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  • Writer's pictureBy Rachel @EmotionEnhancement

Trauma, PTSD And Complex Relational PTSD

Post Traumatic Stress Disorder (PTSD) is a type of anxiety disorder which may develop after direct exposure to or witnessing traumatic events, serious injury or death. This could be through events like war, natural disaster, sexual assault, serious accident or terrorist attack etc. The symptoms of PTSD do not always occur shortly after the event. Symptoms could take a few years to develop but most often they develop within 3 months. The symptoms of PTSD became more widely known following the first world war. At that time it was known as shell shock. Traumatized soldiers where returning home with tremors, uncontrollable nightmares, headaches, muscle spasms and stomach cramps to name a few of the symptoms. During that time there was a grave lack of understanding and many soldiers where not diagnosed or treated adequately. In modern times we now understand that shell shock is an acute form of PTSD which has been renamed combat stress reaction.

Trauma affects not only those who are directly exposed to it, but also those around them. Soldiers returning home from combat may frighten their families with their rages and emotional absence. The wives of men who suffer from PTSD tend to become depressed, and the children of depressed mothers are at risk of growing up insecure and anxious. Having been exposed to family violence as a child often makes it difficult to establish stable, trusting relationships as an adult. Trauma, by definition, is unbearable and intolerable. Most rape victims, combat soldiers, and children who have been molested become so upset when they think about what they experienced that they try to push it out of their minds, trying to act as if nothing happened and move on. It takes tremendous energy to keep functioning while carrying the memory of terror, and the shame of utter weakness and vulnerability.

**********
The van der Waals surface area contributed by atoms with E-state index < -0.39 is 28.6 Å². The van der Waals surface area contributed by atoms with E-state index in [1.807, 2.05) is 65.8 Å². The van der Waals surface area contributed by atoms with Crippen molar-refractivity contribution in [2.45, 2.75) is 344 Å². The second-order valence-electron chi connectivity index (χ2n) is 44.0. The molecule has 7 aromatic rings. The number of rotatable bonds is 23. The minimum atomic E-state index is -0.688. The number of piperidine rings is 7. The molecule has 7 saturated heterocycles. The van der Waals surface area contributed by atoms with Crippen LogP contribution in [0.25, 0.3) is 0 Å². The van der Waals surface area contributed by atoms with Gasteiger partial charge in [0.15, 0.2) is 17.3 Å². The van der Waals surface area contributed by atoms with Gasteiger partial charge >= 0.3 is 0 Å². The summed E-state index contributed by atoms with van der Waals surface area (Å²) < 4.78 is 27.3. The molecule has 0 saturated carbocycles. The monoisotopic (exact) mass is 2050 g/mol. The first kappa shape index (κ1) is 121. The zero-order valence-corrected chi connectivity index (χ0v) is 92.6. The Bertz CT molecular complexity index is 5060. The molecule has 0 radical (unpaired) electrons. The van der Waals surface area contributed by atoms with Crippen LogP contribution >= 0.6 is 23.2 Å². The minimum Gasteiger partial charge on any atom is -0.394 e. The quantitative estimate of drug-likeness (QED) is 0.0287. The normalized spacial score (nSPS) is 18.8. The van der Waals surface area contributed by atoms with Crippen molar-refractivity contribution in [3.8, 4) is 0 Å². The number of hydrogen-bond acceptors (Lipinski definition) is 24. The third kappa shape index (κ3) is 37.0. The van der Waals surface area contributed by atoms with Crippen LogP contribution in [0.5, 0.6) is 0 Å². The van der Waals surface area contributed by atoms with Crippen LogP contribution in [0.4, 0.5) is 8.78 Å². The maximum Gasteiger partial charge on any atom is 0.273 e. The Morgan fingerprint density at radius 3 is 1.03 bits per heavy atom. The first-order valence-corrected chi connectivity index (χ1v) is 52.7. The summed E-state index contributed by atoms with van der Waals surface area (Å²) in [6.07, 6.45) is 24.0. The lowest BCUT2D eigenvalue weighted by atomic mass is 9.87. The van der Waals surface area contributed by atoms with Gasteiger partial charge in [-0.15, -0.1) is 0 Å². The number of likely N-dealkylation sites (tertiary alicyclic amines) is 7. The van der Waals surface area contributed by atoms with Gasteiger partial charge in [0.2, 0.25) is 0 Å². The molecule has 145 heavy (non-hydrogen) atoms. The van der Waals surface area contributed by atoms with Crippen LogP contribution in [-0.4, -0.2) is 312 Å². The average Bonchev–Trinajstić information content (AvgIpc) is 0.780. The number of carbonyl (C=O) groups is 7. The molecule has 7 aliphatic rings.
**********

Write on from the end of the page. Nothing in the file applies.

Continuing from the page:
While we all want to move beyond trauma, the part of our brain that is devoted to ensuring our survival (deep below our rational brain) is not very good at denial. Long after a traumatic experience is over, it may be reactivated at the slightest hint of danger and mobilize disturbed brain circuits and secrete massive amounts of stress hormones. This precipitates unpleasant emotions intense physical sensations, and impulsive and aggressive actions. These post-traumatic reactions feel incomprehensible and overwhelming. Feeling out of control survivors of trauma often begin to fear that they are damaged to the core and beyond redemption. - The Body Keeps The Score, Bessel Van Der Kolk

PTSD Symptoms

After experiencing a traumatic event most people will have some form of stress reaction. However, if the symptoms last longer than 1 month after the event then it is likely to be PTSD.

  • Re-experiencing the traumatic event in the form of flashbacks. Flashbacks can be visual or experience the same physical symptoms which were experienced at the event. This could be physical symptoms like a racing heart or shortness of breach. The flashbacks are often triggered by similar objects, smells or words to the traumatic event.

  • Difficulty sleeping and nightmares. Often very sensitive to unexpected noises which make it harder to fall asleep.

  • Explosive anger when faced with small frustrations. Extreme moods, loss of self-regulation and self-control.

  • Emotionally numb often unable to experience pleasure. A loss of imagination.

  • Catastrophic thoughts, imagining that the worse scenario is going to happen and replaying this in the mind. One PTSD sufferer described how after losing a newborn baby they would imagine their other children dying in catastrophic accidents whenever the children were out of sight.

  • Avoiding similar things, places or events to the trauma. For example not wanting to drive again after a serious accident.

  • Feeling tense, startling or jumping easily.

  • Persistent negative thoughts.

  • Memory blanks of the traumatic event. This is most common with childhood sexual abuse.

  • Withdrawn and distant from close family and friends.

The stress hormones of people suffering from PTSD will take much longer after stressful events to return back to normal levels. This is what causes irritability, attention and memory problems. Research tells us that the left side of the brain develops impaired functioning. The left side is the logical side of the brain, which controls things like logic and reason. When it is not operating with full functioning it looses the ability to recognize a flashback as a past memory rather than a real event happening in the present moment.